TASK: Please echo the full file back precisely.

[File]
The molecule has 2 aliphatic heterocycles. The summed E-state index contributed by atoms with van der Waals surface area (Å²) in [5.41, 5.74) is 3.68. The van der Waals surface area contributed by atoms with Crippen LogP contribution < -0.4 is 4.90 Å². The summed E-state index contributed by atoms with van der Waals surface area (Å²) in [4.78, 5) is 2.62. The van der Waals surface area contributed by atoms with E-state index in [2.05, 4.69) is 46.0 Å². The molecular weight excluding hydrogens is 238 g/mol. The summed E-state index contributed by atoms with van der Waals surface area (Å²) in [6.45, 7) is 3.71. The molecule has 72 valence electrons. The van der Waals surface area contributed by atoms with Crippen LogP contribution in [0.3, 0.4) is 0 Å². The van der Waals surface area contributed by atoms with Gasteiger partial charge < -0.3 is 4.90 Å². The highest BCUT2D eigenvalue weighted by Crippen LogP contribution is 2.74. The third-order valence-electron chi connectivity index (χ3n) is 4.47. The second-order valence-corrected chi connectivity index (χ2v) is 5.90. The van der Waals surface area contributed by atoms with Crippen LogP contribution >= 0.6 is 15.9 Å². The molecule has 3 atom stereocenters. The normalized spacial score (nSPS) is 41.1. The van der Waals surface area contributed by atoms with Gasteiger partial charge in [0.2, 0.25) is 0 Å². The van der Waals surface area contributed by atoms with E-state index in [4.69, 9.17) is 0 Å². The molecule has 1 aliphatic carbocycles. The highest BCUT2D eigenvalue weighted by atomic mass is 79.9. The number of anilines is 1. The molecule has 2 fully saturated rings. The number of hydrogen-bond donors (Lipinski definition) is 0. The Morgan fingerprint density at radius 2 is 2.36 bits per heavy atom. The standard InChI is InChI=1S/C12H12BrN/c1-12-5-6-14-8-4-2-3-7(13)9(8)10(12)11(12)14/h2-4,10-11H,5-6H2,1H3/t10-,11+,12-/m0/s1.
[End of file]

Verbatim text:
The molecule has 2 aliphatic heterocycles. The summed E-state index contributed by atoms with van der Waals surface area (Å²) in [5.41, 5.74) is 3.68. The van der Waals surface area contributed by atoms with Crippen LogP contribution < -0.4 is 4.90 Å². The summed E-state index contributed by atoms with van der Waals surface area (Å²) in [4.78, 5) is 2.62. The van der Waals surface area contributed by atoms with E-state index in [2.05, 4.69) is 46.0 Å². The molecular weight excluding hydrogens is 238 g/mol. The summed E-state index contributed by atoms with van der Waals surface area (Å²) in [6.45, 7) is 3.71. The molecule has 72 valence electrons. The van der Waals surface area contributed by atoms with Crippen LogP contribution in [0.3, 0.4) is 0 Å². The van der Waals surface area contributed by atoms with Gasteiger partial charge < -0.3 is 4.90 Å². The highest BCUT2D eigenvalue weighted by Crippen LogP contribution is 2.74. The third-order valence-electron chi connectivity index (χ3n) is 4.47. The second-order valence-corrected chi connectivity index (χ2v) is 5.90. The van der Waals surface area contributed by atoms with Crippen LogP contribution >= 0.6 is 15.9 Å². The molecule has 3 atom stereocenters. The normalized spacial score (nSPS) is 41.1. The van der Waals surface area contributed by atoms with Gasteiger partial charge in [0.2, 0.25) is 0 Å². The van der Waals surface area contributed by atoms with E-state index in [4.69, 9.17) is 0 Å². The molecule has 1 aliphatic carbocycles. The highest BCUT2D eigenvalue weighted by atomic mass is 79.9. The number of anilines is 1. The molecule has 2 fully saturated rings. The number of hydrogen-bond donors (Lipinski definition) is 0. The Morgan fingerprint density at radius 2 is 2.36 bits per heavy atom. The standard InChI is InChI=1S/C12H12BrN/c1-12-5-6-14-8-4-2-3-7(13)9(8)10(12)11(12)14/h2-4,10-11H,5-6H2,1H3/t10-,11+,12-/m0/s1.